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Tom Stoppard's Arcadia returns to Broadway

A play hailed by some as the greatest of its time is about to be revived in New York.
The playwright Tom Stoppard's Arcadia has been described as the greatest play of its time. Rex Features
The playwright Tom Stoppard's Arcadia has been described as the greatest play of its time. Rex Features

Tom Stoppard's theatrical masterpiece Arcadia, hailed by some critics as the greatest play of its time, is to return to Broadway 16 years after it was first staged in New York.

The new production will star Margaret Colin, Raul Esparza and Billy Crudup, who made his Broadway debut in the first New York production in 1995, though in a different role.

It will be directed by David Leveaux, who directed the play's previous revival for the West End stage in London, where it had a sell-out run in 2009. Leveaux also previously directed Stoppard's Jumpers and The Real Thing on Broadway, both of which won Tony awards.

"Since its first production in 1993, Arcadia has become the play of mine which has been done the most in the US, so I'm really delighted that it's coming back to New York," Stoppard said in a statement. "David Leveaux and I have had very good experiences on Broadway with Jumpers and The Real Thing, so I'm especially pleased that Arcadia is returning under his direction."

The new production begins previews at the Ethel Barrymore Theatre on February 25 and will open on March 17.

Arcadia is set in 1809, at a stately home in Derbyshire, England, where the gardens are being re-landscaped from the classical, ordered style of the 18th century into the wilder, romantic look that came into vogue in the early 19th century.

The dichotomy between these two characteristics becomes a defining theme of the play, setting order against chaos, but with a kind of method contained in the madness.

Thomasina Coverly, a precocious teenager, makes a startling mathematical proposition that anticipates the later development of fractal theory, while her tutor is preoccupied with a romantic assignation.

Two hundred years later, two academic rivals, Hannah and Bernard, are piecing together clues that reveal the truth of what unfolded in the stately home in Thomasina's time.

The action cuts between 1809 and the present day, on a set that features a large table that remains in place as the drama shifts between then and now. Props such as books, mugs, quill pens and laptops remain laid out on the tabletop between time switches, in a dramatic blurring of past and present.

Stoppard merges scientific ideas with human preoccupations, blending elements of comedy and high drama in a form of detective story that is also an exploration of mathematics, Newtonian physics, history, love and death.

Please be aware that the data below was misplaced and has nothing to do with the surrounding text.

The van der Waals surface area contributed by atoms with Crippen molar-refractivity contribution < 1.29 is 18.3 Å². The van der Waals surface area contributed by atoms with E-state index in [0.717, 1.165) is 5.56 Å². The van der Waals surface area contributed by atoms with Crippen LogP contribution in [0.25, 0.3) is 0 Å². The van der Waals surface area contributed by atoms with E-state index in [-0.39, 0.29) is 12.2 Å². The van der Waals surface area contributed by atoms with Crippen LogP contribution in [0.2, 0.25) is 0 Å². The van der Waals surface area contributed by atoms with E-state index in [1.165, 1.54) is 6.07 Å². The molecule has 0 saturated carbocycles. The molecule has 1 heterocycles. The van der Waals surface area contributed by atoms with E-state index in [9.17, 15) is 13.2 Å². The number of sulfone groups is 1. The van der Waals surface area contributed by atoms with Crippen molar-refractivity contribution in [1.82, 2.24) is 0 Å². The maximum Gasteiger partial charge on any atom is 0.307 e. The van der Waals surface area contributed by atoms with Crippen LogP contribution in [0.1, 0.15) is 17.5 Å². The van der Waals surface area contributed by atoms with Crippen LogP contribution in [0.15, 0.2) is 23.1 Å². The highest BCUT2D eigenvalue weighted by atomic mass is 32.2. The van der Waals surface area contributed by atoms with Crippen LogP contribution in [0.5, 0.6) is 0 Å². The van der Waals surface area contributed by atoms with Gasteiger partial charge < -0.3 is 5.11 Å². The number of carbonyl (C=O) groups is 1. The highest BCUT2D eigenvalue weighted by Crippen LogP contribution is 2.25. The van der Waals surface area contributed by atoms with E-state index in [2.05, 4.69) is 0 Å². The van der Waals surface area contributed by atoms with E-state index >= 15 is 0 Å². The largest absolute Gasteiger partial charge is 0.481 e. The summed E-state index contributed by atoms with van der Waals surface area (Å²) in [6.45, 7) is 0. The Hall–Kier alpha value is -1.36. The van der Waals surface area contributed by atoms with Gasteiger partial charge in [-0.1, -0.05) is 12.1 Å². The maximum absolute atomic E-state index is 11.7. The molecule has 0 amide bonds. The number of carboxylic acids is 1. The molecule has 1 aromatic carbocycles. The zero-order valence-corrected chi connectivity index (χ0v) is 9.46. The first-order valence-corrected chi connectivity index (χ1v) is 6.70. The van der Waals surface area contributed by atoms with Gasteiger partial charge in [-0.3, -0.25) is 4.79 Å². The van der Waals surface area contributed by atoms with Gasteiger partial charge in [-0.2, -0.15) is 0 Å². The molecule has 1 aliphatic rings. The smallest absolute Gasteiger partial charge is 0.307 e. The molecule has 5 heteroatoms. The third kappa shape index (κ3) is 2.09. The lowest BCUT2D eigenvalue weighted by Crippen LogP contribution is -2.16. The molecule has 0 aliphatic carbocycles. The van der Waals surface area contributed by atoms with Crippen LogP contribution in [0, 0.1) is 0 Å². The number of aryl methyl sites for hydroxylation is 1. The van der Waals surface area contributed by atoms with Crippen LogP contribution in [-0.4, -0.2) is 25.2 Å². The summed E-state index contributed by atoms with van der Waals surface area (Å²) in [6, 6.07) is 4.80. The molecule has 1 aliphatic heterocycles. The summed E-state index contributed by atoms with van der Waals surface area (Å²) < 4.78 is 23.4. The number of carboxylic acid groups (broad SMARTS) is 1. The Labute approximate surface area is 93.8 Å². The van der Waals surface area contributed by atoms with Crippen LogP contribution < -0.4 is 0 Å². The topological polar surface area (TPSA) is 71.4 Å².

The title, relating to the ancient Greek notion of a pastoral idyll, refers to the Latin "et in Arcadia ego", a phrase supposedly spoken by Death and understood as "even in this place of rural bliss, I, Death, am present".

The Times praised the 1993 London debut for its "perfect marriage of ideas and high comedy", while the The Daily Telegraph critic was moved to observe: "I have never left a play more convinced that I had just witnessed a masterpiece".

After the London revival in 2009, The Independent predicted it would come to be recognised as "the greatest play of its time".

Arcadia first opened at the Royal National Theatre in London in April 1993 in a production directed by Trevor Nunn that starred Felicity Kendall alongside Rufus Sewell and Bill Nighy. It won that year's Olivier award for Best Play.

The first New York production, which opened in March 1995 at the Vivian Beaumont Theatre, was again directed by Trevor Nunn, and won the New York Drama Critics' Circle Award.

Four years later, Leveaux brought the production back to the London West End, with a production at the Duke of York's Theatre that starred Samantha Bond, Nancy Carroll and Jessie Cave. The revival was an instant sell-out. The Observer called it "Stoppard's most brilliant play", and The Independent hailed it as "one of the most exquisite plays of the 20th century".

Stoppard's other work for the stage includes Rosencrantz and Guildenstern Are Dead, Indian Ink, Rock 'n' Roll and The Coast of Utopia, which also starred Crudup and was the winner of the greatest number of Tony awards of any new play on Broadway. His film work includes Empire of the Sun and Shakespeare in Love.

Colin is best-known for her television role as Eleanor Waldorf in the television series Gossip Girl, while Esparza made his Broadway debut in the revival of The Rocky Horror Show and later appeared in Cabaret. Crudup also appeared in a production of The Coast of Utopia in 2007, winning a Tony award for his performance.

Updated: January 6, 2011 04:00 AM

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